Janos Gereben is what you would call a “true veteran” of the publishing world. He has been a writer and editor with the NY Herald-Tribune, TIME Inc., UPI, Honolulu Star-Bulletin, San Jose Mercury News, Post Newspaper Group, and for the past two decades has worked especially for the San Francisco Examiner and San Francisco Classical Voice.
Given his distinguished career and his high level of productivity, Janos has written thousands of articles and opinion pieces in his life. Today, whenever he starts to write a new piece, chances are high that it’s on a topic he’s covered in the past. And a great starting point, naturally, is knowing what he actually wrote on the topic before.
Right now, I am writing separate stories about the SF Boys Chorus' 75th anniversary, a multi-million dollar auction on behalf of the Getty Foundation, and a new composition by Shinji Eshima - I have written much about all three over the years and instant access to prior coverage is very helpful.
The problem: If your body of work consists of thousands of articles, finding the right ones is not easy
Now, for Janos, that became a problem. With his vast body of work, how was he supposed to find prior pieces on topics that he covered before?
The go-to solution was Google. While the ubiquitous search engine is great if you are looking for something specific, it was a lot less helpful for Janos when it came to browsing and filtering his work. Janos wanted answers to queries such as “what pieces have I written on the topic of 'SF Boys Chorus' before? And which pieces on that topic for SF Classical Voice in particular?”
In essence, he wasn’t asking Google to find a specific piece but wanted a comprehensive list of everything (!) he had ever done on that topic. And that is simply not something Google provides. That’s why the process was cumbersome for Janos, and the results were still disappointing.
I tried but it didn't work.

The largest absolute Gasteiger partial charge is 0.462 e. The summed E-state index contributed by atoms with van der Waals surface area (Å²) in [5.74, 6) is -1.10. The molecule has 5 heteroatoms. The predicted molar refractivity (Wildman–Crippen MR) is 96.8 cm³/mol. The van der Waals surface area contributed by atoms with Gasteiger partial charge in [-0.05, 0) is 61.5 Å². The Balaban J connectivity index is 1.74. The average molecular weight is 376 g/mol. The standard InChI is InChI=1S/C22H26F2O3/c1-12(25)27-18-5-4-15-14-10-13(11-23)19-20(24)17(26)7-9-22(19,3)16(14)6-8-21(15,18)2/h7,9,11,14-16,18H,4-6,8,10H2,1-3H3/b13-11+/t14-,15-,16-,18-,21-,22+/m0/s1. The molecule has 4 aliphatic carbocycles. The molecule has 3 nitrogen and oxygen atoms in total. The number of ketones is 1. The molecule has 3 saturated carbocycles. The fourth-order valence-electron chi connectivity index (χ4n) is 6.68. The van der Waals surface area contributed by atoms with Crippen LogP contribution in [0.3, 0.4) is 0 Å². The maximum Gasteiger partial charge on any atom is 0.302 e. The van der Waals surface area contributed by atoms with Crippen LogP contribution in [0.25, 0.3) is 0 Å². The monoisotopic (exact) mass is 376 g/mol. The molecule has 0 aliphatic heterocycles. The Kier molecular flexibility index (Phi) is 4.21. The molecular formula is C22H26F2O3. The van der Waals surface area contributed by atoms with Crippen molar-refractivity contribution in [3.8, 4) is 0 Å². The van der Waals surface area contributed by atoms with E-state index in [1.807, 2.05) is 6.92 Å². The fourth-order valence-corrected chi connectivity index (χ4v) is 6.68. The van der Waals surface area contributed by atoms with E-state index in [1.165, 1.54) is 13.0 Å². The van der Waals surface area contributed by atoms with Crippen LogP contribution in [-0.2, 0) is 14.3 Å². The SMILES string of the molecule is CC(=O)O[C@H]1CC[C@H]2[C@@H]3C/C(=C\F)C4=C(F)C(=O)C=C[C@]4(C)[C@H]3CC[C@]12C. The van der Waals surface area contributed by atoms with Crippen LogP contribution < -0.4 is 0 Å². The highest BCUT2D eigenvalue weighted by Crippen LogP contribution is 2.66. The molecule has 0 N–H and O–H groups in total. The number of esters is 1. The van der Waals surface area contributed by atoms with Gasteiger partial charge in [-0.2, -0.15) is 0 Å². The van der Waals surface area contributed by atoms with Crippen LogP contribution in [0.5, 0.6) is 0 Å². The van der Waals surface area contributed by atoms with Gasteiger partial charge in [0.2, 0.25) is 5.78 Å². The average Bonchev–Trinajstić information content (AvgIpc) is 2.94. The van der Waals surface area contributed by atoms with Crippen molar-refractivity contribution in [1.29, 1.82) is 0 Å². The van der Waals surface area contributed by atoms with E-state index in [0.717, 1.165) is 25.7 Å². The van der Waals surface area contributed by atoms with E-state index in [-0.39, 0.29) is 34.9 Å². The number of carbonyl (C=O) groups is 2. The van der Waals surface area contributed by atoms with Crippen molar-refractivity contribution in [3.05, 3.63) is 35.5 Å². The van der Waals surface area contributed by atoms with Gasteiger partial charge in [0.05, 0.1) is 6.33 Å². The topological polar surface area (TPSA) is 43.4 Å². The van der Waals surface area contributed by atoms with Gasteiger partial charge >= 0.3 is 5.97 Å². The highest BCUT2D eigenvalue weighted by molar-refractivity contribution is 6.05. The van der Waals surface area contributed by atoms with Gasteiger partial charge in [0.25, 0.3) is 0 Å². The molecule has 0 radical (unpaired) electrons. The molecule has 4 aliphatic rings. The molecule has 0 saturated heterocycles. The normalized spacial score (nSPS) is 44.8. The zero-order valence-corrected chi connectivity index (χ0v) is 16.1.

The alternative to Google was to use the on-site search engines of the publications Janos wrote for. However, just like Google, they aren’t designed to surface what Janos was looking for and often did an even worse job.
The solution: A central place that indexed all of Janos’s work, making it easily accessible for the first time ever
After Janos started to use Authory, finding and browsing his past work became a breeze. To start with, Authory automatically found and imported Janos’ entire body of work which, at current count, is at least at 2,366 articles in different publications of what can still be recovered from the past half-century, much of this was before online storage.
All of these articles are now in a single place: Janos’ Authory account. In his Content section, he has a chronological index of his entire body of work at his fingertips anytime. It’s almost like an email inbox; instead of his emails, it displays Janos’ articles like a vast archive.
And just like with an email inbox or any proper archive, Janos can search and filter everything he has ever done in seconds. Taking the example from above, typing in “SF Boys Chorus” in the search input instantly results in a list of all his articles that remain online, Janos has written on that topic: 13 in total.
Get started for free now.
In the left sidebar, he can easily filter the results, e.g., by publication. That way, he can quickly find out that 12 of those were written for X and 1 written for Y.
In fact, Janos is very happy with the speed of Authory’s search and filters:
Authory's search engine is spectacular. Searching in my Authory account is far faster and more successful than using anything I’ve tried before.
Searching his work with Authory doesn’t stop there, though. Janos can click on any of the search results, and it will show him a 1:1 copy of the original article, safely stored in his Authory account.
This has two major advantages:
- When searching his work, Janos can read his past pieces right in his Authory account, where it’s displayed beautifully and without any annoying distractions like ads or paywalls.
- No matter what happens to the original piece, these copies are safe. So even if the original doesn’t exist anymore (and the sad truth is: all online articles will disappear at one point), Janos still has access to it via his Authory account.
Authory offers much more
Janos’s use case highlights very nicely how Authory can help content creators save time and be more efficient while searching and filtering their work.
The good news? That’s only part of what Authory does.
In fact, Authory is a real all-you-need solution helping content creators automatically handle everything that’s important after their content has been published. Besides amazing search and filter options, Authory also offers:
- A beautiful self-updating portfolio page
- Automated article backups of all your past and future content
- Detailed social media analytics
- An integrated newsletter system
- … and much more!
Join Janos and thousands of other content creators and be on top of your content game while saving countless hours of manual work every month: Try Authory for free!